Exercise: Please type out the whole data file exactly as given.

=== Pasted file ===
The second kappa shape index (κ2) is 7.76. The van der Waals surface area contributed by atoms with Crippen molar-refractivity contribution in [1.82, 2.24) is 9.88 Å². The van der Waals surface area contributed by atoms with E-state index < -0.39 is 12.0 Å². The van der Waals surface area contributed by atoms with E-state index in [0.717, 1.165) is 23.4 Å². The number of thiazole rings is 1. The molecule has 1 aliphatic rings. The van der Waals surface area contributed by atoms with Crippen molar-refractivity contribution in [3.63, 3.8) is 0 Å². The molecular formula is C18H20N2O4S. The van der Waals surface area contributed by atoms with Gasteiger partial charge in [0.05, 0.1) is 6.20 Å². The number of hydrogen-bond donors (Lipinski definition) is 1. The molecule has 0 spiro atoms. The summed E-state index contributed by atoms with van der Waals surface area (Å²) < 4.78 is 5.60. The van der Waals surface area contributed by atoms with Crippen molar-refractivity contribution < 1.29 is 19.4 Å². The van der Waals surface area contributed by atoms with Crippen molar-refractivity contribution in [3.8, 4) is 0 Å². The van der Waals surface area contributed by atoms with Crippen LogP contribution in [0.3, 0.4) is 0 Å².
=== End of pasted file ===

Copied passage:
The second kappa shape index (κ2) is 7.76. The van der Waals surface area contributed by atoms with Crippen molar-refractivity contribution in [1.82, 2.24) is 9.88 Å². The van der Waals surface area contributed by atoms with E-state index < -0.39 is 12.0 Å². The van der Waals surface area contributed by atoms with E-state index in [0.717, 1.165) is 23.4 Å². The number of thiazole rings is 1. The molecule has 1 aliphatic rings. The van der Waals surface area contributed by atoms with Crippen molar-refractivity contribution in [3.63, 3.8) is 0 Å². The molecular formula is C18H20N2O4S. The van der Waals surface area contributed by atoms with Gasteiger partial charge in [0.05, 0.1) is 6.20 Å². The number of hydrogen-bond donors (Lipinski definition) is 1. The molecule has 0 spiro atoms. The summed E-state index contributed by atoms with van der Waals surface area (Å²) < 4.78 is 5.60. The van der Waals surface area contributed by atoms with Crippen molar-refractivity contribution < 1.29 is 19.4 Å². The van der Waals surface area contributed by atoms with Crippen molar-refractivity contribution in [3.8, 4) is 0 Å². The van der Waals surface area contributed by atoms with Crippen LogP contribution in [0.3, 0.4) is 0 Å².